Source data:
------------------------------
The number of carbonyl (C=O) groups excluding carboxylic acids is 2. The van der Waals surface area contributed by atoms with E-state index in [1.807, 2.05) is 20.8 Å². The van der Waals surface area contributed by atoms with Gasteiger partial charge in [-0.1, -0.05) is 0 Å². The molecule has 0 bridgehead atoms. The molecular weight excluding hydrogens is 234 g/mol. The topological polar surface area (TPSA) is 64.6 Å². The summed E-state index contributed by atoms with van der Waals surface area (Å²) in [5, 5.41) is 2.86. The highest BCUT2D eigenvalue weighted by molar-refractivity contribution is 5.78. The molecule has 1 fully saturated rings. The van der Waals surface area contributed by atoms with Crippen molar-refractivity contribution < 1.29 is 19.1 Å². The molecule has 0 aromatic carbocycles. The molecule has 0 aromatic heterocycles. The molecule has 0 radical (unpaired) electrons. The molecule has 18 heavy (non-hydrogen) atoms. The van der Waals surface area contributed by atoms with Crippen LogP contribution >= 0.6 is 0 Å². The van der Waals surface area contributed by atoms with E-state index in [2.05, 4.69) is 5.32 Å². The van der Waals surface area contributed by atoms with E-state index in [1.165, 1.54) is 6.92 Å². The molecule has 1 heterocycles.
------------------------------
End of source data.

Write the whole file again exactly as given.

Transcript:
The number of carbonyl (C=O) groups excluding carboxylic acids is 2. The van der Waals surface area contributed by atoms with E-state index in [1.807, 2.05) is 20.8 Å². The van der Waals surface area contributed by atoms with Gasteiger partial charge in [-0.1, -0.05) is 0 Å². The molecule has 0 bridgehead atoms. The molecular weight excluding hydrogens is 234 g/mol. The topological polar surface area (TPSA) is 64.6 Å². The summed E-state index contributed by atoms with van der Waals surface area (Å²) in [5, 5.41) is 2.86. The highest BCUT2D eigenvalue weighted by molar-refractivity contribution is 5.78. The molecule has 1 fully saturated rings. The van der Waals surface area contributed by atoms with Crippen molar-refractivity contribution < 1.29 is 19.1 Å². The molecule has 0 aromatic carbocycles. The molecule has 0 aromatic heterocycles. The molecule has 0 radical (unpaired) electrons. The molecule has 18 heavy (non-hydrogen) atoms. The van der Waals surface area contributed by atoms with Crippen LogP contribution >= 0.6 is 0 Å². The van der Waals surface area contributed by atoms with E-state index in [2.05, 4.69) is 5.32 Å². The van der Waals surface area contributed by atoms with E-state index in [1.165, 1.54) is 6.92 Å². The molecule has 1 heterocycles.